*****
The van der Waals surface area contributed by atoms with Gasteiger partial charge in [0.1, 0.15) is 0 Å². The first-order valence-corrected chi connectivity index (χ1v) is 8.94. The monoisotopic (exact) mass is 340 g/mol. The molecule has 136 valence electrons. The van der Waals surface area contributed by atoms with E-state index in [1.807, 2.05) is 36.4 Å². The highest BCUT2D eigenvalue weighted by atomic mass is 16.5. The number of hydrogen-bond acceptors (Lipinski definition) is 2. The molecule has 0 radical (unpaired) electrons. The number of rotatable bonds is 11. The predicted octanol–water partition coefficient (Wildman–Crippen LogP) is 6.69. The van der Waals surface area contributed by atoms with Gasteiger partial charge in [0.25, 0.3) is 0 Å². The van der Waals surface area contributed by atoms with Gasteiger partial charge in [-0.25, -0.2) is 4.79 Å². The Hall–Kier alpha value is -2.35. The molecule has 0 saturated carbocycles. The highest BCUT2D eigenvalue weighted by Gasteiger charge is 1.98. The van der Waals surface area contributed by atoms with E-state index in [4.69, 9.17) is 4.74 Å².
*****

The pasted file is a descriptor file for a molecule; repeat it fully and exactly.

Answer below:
The van der Waals surface area contributed by atoms with Gasteiger partial charge in [0.1, 0.15) is 0 Å². The first-order valence-corrected chi connectivity index (χ1v) is 8.94. The monoisotopic (exact) mass is 340 g/mol. The molecule has 136 valence electrons. The van der Waals surface area contributed by atoms with E-state index in [1.807, 2.05) is 36.4 Å². The highest BCUT2D eigenvalue weighted by atomic mass is 16.5. The number of hydrogen-bond acceptors (Lipinski definition) is 2. The molecule has 0 radical (unpaired) electrons. The number of rotatable bonds is 11. The predicted octanol–water partition coefficient (Wildman–Crippen LogP) is 6.69. The van der Waals surface area contributed by atoms with Gasteiger partial charge in [0.25, 0.3) is 0 Å². The van der Waals surface area contributed by atoms with Gasteiger partial charge in [-0.25, -0.2) is 4.79 Å². The Hall–Kier alpha value is -2.35. The molecule has 0 saturated carbocycles. The highest BCUT2D eigenvalue weighted by Gasteiger charge is 1.98. The van der Waals surface area contributed by atoms with E-state index in [4.69, 9.17) is 4.74 Å².